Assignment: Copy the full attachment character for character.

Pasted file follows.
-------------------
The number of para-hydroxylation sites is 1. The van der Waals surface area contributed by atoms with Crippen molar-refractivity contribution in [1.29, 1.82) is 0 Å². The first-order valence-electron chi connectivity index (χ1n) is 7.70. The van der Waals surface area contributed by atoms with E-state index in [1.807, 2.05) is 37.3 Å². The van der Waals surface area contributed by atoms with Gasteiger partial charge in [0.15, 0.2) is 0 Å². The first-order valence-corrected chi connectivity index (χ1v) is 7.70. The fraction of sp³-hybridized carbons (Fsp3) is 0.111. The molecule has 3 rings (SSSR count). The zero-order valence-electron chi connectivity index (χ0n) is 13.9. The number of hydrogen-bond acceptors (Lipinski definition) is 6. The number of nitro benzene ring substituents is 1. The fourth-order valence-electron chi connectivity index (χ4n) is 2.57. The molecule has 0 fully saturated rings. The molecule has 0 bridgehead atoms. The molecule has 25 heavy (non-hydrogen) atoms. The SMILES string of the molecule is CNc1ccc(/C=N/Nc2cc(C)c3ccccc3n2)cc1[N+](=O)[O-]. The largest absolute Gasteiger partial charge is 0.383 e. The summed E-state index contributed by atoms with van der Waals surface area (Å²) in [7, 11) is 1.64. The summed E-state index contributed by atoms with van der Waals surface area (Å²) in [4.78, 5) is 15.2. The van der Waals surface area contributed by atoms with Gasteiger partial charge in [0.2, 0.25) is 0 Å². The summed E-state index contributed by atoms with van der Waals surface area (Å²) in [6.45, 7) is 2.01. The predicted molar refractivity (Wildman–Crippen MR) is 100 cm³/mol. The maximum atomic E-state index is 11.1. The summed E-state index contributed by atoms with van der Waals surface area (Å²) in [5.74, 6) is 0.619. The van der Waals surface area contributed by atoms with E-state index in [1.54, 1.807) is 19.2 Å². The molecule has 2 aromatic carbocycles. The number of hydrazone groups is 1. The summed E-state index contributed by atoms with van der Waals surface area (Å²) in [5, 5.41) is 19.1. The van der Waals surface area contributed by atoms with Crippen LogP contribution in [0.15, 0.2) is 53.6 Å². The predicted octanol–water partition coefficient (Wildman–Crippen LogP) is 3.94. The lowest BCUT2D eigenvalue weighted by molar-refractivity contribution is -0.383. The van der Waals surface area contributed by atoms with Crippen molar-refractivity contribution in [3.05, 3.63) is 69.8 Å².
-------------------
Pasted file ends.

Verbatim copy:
The number of para-hydroxylation sites is 1. The van der Waals surface area contributed by atoms with Crippen molar-refractivity contribution in [1.29, 1.82) is 0 Å². The first-order valence-electron chi connectivity index (χ1n) is 7.70. The van der Waals surface area contributed by atoms with E-state index in [1.807, 2.05) is 37.3 Å². The van der Waals surface area contributed by atoms with Gasteiger partial charge in [0.15, 0.2) is 0 Å². The first-order valence-corrected chi connectivity index (χ1v) is 7.70. The fraction of sp³-hybridized carbons (Fsp3) is 0.111. The molecule has 3 rings (SSSR count). The zero-order valence-electron chi connectivity index (χ0n) is 13.9. The number of hydrogen-bond acceptors (Lipinski definition) is 6. The number of nitro benzene ring substituents is 1. The fourth-order valence-electron chi connectivity index (χ4n) is 2.57. The molecule has 0 fully saturated rings. The molecule has 0 bridgehead atoms. The molecule has 25 heavy (non-hydrogen) atoms. The SMILES string of the molecule is CNc1ccc(/C=N/Nc2cc(C)c3ccccc3n2)cc1[N+](=O)[O-]. The largest absolute Gasteiger partial charge is 0.383 e. The summed E-state index contributed by atoms with van der Waals surface area (Å²) in [7, 11) is 1.64. The summed E-state index contributed by atoms with van der Waals surface area (Å²) in [4.78, 5) is 15.2. The van der Waals surface area contributed by atoms with Gasteiger partial charge in [0.2, 0.25) is 0 Å². The summed E-state index contributed by atoms with van der Waals surface area (Å²) in [6.45, 7) is 2.01. The predicted molar refractivity (Wildman–Crippen MR) is 100 cm³/mol. The maximum atomic E-state index is 11.1. The summed E-state index contributed by atoms with van der Waals surface area (Å²) in [5.74, 6) is 0.619. The van der Waals surface area contributed by atoms with E-state index in [1.54, 1.807) is 19.2 Å². The molecule has 2 aromatic carbocycles. The number of hydrazone groups is 1. The summed E-state index contributed by atoms with van der Waals surface area (Å²) in [5, 5.41) is 19.1. The van der Waals surface area contributed by atoms with Crippen LogP contribution in [0.15, 0.2) is 53.6 Å². The predicted octanol–water partition coefficient (Wildman–Crippen LogP) is 3.94. The lowest BCUT2D eigenvalue weighted by molar-refractivity contribution is -0.383. The van der Waals surface area contributed by atoms with Crippen molar-refractivity contribution in [3.05, 3.63) is 69.8 Å².